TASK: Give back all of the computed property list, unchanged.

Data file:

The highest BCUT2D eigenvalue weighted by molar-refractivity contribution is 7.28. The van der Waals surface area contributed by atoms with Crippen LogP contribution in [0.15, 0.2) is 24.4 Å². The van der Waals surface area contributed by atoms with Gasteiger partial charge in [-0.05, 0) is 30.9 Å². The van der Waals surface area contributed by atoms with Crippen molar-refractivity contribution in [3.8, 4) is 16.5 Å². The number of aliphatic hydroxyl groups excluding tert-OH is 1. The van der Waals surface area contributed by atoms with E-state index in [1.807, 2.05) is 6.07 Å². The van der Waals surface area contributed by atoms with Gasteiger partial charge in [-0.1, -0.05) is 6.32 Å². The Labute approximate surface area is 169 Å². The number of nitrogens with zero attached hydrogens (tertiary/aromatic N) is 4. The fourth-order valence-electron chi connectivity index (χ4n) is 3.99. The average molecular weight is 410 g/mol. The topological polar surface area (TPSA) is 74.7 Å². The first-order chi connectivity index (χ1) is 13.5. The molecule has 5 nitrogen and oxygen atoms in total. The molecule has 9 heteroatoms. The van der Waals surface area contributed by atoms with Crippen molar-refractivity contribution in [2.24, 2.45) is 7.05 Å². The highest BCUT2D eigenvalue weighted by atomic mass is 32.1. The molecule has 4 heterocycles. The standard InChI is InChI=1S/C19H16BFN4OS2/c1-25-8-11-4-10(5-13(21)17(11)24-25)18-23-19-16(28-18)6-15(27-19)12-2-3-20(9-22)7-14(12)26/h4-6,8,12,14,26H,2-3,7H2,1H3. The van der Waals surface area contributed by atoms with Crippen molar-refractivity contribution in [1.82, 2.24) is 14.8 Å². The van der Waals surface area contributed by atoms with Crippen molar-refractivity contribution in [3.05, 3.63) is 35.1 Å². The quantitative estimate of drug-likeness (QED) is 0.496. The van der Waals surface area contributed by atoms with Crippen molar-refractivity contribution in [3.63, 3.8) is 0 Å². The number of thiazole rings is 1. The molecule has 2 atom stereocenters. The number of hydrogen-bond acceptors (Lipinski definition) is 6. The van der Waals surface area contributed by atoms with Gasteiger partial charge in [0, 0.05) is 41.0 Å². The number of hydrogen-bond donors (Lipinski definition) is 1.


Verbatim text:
The highest BCUT2D eigenvalue weighted by molar-refractivity contribution is 7.28. The van der Waals surface area contributed by atoms with Crippen LogP contribution in [0.15, 0.2) is 24.4 Å². The van der Waals surface area contributed by atoms with Gasteiger partial charge in [-0.05, 0) is 30.9 Å². The van der Waals surface area contributed by atoms with Crippen molar-refractivity contribution in [3.8, 4) is 16.5 Å². The number of aliphatic hydroxyl groups excluding tert-OH is 1. The van der Waals surface area contributed by atoms with E-state index in [1.807, 2.05) is 6.07 Å². The van der Waals surface area contributed by atoms with Gasteiger partial charge in [-0.1, -0.05) is 6.32 Å². The Labute approximate surface area is 169 Å². The number of nitrogens with zero attached hydrogens (tertiary/aromatic N) is 4. The fourth-order valence-electron chi connectivity index (χ4n) is 3.99. The average molecular weight is 410 g/mol. The topological polar surface area (TPSA) is 74.7 Å². The first-order chi connectivity index (χ1) is 13.5. The molecule has 5 nitrogen and oxygen atoms in total. The molecule has 9 heteroatoms. The van der Waals surface area contributed by atoms with Crippen molar-refractivity contribution in [2.24, 2.45) is 7.05 Å². The highest BCUT2D eigenvalue weighted by atomic mass is 32.1. The molecule has 4 heterocycles. The standard InChI is InChI=1S/C19H16BFN4OS2/c1-25-8-11-4-10(5-13(21)17(11)24-25)18-23-19-16(28-18)6-15(27-19)12-2-3-20(9-22)7-14(12)26/h4-6,8,12,14,26H,2-3,7H2,1H3. The van der Waals surface area contributed by atoms with Crippen molar-refractivity contribution in [1.82, 2.24) is 14.8 Å². The van der Waals surface area contributed by atoms with Crippen molar-refractivity contribution in [3.05, 3.63) is 35.1 Å². The quantitative estimate of drug-likeness (QED) is 0.496. The van der Waals surface area contributed by atoms with Crippen molar-refractivity contribution in [3.63, 3.8) is 0 Å². The number of thiazole rings is 1. The molecule has 2 atom stereocenters. The number of hydrogen-bond acceptors (Lipinski definition) is 6. The van der Waals surface area contributed by atoms with Gasteiger partial charge in [0, 0.05) is 41.0 Å². The number of hydrogen-bond donors (Lipinski definition) is 1.